Total Red: $246,889.20

I spent nearly two hours today on the telephone with Bank of America.  And I’m practically at my wits-end.  Keep reading . . .

Miami Is Not Nice

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Total Black: $221.13
Total Red: $243,731.55

And I’ll say it thrice.  (Lil’ “Golden Girls” reference there.)  

But seriously, today sucked.  I’m flying to Los Angeles to attend the wedding of a good friend from law school.  My day started with more bank fiascos and then a flight delay and then a missed connection.  And a forced one thereafter, so to speak.  I wish I could just turn around and go back.  Keep reading . . .

Limits and Liens and Loans

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Total Black: $906.89
Total Red: $241,059.05

Oh my!  Oh my!  Oh my!  I went looking for a jeep today.  Not sure how this will work out. Keep reading . . .

Eleventh Day of Accounting

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Total Black: $844.57

Here’s the Breakdown:

Primary Checking: $323.89
Secondary Checking: $115.85
Savings: $9.46
PayPal Account (Personal): $395.37
PayPal Account (Blog): $0.00
Amazon Payments Account: $0.005
Mutual Funds Account: $0.00

FICO Score 502

Total Red: $240,126.52

Here’s the breakdown:

Credit Card Debt:

Master Card: $4,505.33     [down $1,125.21 from August 2009]
Visa: $7,649.67     [down $213.00 from August 2009]
Visa: $4,912.54     [down $154.42 from August 2009]
American Express: $2,325.36     [down $42.04 from August 2009]
Raymour & Flanagan Credit Line: $6,340.68     [up $692.93 from August 2009]
Saks Fifth Avenue Credit Card: $412.23     [not listed in August 2009]

Student Loan Debt:

Federal Stafford Loans: $94,504.20     [no change from August 2009]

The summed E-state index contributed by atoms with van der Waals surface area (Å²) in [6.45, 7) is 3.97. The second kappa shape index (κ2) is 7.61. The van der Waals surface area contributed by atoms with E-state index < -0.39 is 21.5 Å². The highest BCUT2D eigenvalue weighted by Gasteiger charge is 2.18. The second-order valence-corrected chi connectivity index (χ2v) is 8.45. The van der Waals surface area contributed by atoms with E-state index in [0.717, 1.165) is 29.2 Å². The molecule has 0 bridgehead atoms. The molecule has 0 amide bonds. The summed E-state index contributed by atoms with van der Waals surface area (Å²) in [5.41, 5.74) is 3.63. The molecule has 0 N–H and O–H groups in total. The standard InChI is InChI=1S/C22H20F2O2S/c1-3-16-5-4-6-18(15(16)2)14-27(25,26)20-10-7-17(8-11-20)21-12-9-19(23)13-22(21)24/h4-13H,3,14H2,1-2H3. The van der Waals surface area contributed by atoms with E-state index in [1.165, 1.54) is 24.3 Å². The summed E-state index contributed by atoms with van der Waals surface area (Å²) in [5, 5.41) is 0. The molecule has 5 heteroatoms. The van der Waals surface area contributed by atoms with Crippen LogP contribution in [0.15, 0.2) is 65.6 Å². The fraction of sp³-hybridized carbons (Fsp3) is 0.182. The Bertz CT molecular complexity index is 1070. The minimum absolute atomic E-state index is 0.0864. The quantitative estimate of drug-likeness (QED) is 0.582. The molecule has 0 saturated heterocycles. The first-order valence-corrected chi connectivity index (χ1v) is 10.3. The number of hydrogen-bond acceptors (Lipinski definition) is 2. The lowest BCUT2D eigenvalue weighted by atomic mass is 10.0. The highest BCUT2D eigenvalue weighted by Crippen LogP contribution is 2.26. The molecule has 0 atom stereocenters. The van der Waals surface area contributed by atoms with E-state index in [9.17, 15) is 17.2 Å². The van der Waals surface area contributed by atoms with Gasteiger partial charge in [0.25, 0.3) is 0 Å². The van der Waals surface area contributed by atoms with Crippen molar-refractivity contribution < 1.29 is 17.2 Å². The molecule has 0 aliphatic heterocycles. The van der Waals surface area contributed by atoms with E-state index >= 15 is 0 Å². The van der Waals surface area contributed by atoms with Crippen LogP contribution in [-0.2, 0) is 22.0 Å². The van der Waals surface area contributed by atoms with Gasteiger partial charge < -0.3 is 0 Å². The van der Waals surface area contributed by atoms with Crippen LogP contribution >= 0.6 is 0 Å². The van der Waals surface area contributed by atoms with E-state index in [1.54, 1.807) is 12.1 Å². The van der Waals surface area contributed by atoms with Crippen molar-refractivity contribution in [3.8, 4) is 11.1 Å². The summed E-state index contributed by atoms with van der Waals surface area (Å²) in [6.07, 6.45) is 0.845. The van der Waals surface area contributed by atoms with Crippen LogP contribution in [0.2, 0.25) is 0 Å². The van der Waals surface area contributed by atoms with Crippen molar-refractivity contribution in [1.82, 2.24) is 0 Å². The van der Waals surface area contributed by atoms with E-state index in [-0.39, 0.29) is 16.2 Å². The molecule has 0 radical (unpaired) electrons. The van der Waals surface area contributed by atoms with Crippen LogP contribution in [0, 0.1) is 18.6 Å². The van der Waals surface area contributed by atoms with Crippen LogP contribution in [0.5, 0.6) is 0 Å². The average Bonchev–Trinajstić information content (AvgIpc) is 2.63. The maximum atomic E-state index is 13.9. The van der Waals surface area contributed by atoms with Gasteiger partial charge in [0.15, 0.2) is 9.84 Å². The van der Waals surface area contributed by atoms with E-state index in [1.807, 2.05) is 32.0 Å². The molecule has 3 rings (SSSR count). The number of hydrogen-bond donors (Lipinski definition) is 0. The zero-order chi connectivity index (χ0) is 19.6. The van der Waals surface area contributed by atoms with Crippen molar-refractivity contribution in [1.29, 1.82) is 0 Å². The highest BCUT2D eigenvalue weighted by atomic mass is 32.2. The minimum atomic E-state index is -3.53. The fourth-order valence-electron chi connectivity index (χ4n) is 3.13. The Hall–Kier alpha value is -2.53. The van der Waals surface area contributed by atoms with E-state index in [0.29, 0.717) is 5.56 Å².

Private Student Loans: $31,664.44     [down $2,504.06 from August 2009]

Back Taxes:

IRS (2007): $1,438.11     [down $792.49 from August 2009]
IRS (2008): $28,275.80     [up $797.07 from August 2009]
IRS (2009): $2,840.00     [not listed in August 2009]

NY State (2008): $0.00    [down $2,846.59 from August 2009]
NY State (2009): $2,785.00     [not listed in August 2009]

Other Loans:

My mother: $49,473.16     [up $9,473.16 from August 2009]
My sister: $3,000.00     [not listed in August 2009]

This month—for the first time—I decided to compare the changes in the numbers from August 2009 when I first posted my stats, back in Day of Accounting.  Looking at everything laid out like this really brings the reality home.  Keep reading . . .

Written by Laid-off Lawyer

June 10, 2010 at 22:51

Round and Round

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Total Black: $508.96
Total Red: $230,325.12

Both total black and total red are down a bit.  Total red should come down under $229K by tomorrow once payments post and all.  I worked from 8am until 11:30pm today at both jobs.  Since I’ve become head usher for Naked Boys Singing, every Friday and Saturday night will have me watching men singing in the nude—and all the people who pay to see them.  Quite the interesting end to the formal work week and start of the weekend. Keep reading . . .

Black and White and Red All Over

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Total Black: $1,070.69
Total Red: $
230,607.08

Total black is up because pay came through.  A portion has already been allocated to bills, however, so the numbers aren’t exactly accurate.  Total red is actually lower than what is shown.  It’s probably back down to $229K.  Of course, I say “back down” but really it’s back up. Keep reading . . .

Written by Laid-off Lawyer

March 25, 2010 at 22:01

Such a CARD!

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Total Black: $90.46
Total Red: $229,121.20

Ah Congress.   That austere body.  The bequest to countless generations of the Founding Fathers.  And how we have squandered that bequest.  Today the CARD Act went into effect.  And what major changes does it enact?  What manna from congressional heaven will fall?  Not much really.  Keep reading . . .

Bark Bigger Than Bite

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Total Black: $1,066.57